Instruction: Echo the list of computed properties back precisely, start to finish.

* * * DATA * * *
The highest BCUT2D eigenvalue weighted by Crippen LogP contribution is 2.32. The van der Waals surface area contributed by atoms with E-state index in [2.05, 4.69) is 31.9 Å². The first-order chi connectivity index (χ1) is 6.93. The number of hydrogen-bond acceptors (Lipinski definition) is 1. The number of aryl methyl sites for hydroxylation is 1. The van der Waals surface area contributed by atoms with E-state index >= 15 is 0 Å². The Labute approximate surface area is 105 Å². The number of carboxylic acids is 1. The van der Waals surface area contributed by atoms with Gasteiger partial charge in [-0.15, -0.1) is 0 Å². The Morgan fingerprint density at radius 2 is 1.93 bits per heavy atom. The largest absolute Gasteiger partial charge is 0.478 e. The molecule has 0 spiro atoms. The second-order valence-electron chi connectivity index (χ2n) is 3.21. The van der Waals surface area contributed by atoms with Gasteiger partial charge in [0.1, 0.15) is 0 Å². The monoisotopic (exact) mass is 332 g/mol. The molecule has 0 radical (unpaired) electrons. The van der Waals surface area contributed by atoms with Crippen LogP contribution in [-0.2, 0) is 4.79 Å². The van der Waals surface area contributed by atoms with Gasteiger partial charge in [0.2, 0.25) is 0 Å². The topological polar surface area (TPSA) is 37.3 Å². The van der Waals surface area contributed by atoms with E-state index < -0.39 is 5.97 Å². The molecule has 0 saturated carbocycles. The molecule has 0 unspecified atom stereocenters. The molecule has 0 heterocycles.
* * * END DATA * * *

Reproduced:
The highest BCUT2D eigenvalue weighted by Crippen LogP contribution is 2.32. The van der Waals surface area contributed by atoms with E-state index in [2.05, 4.69) is 31.9 Å². The first-order chi connectivity index (χ1) is 6.93. The number of hydrogen-bond acceptors (Lipinski definition) is 1. The number of aryl methyl sites for hydroxylation is 1. The van der Waals surface area contributed by atoms with E-state index >= 15 is 0 Å². The Labute approximate surface area is 105 Å². The number of carboxylic acids is 1. The van der Waals surface area contributed by atoms with Gasteiger partial charge in [-0.15, -0.1) is 0 Å². The Morgan fingerprint density at radius 2 is 1.93 bits per heavy atom. The largest absolute Gasteiger partial charge is 0.478 e. The molecule has 0 spiro atoms. The second-order valence-electron chi connectivity index (χ2n) is 3.21. The van der Waals surface area contributed by atoms with Gasteiger partial charge in [0.1, 0.15) is 0 Å². The monoisotopic (exact) mass is 332 g/mol. The molecule has 0 radical (unpaired) electrons. The van der Waals surface area contributed by atoms with Crippen LogP contribution in [-0.2, 0) is 4.79 Å². The van der Waals surface area contributed by atoms with Gasteiger partial charge in [0.2, 0.25) is 0 Å². The topological polar surface area (TPSA) is 37.3 Å². The van der Waals surface area contributed by atoms with E-state index < -0.39 is 5.97 Å². The molecule has 0 saturated carbocycles. The molecule has 0 unspecified atom stereocenters. The molecule has 0 heterocycles.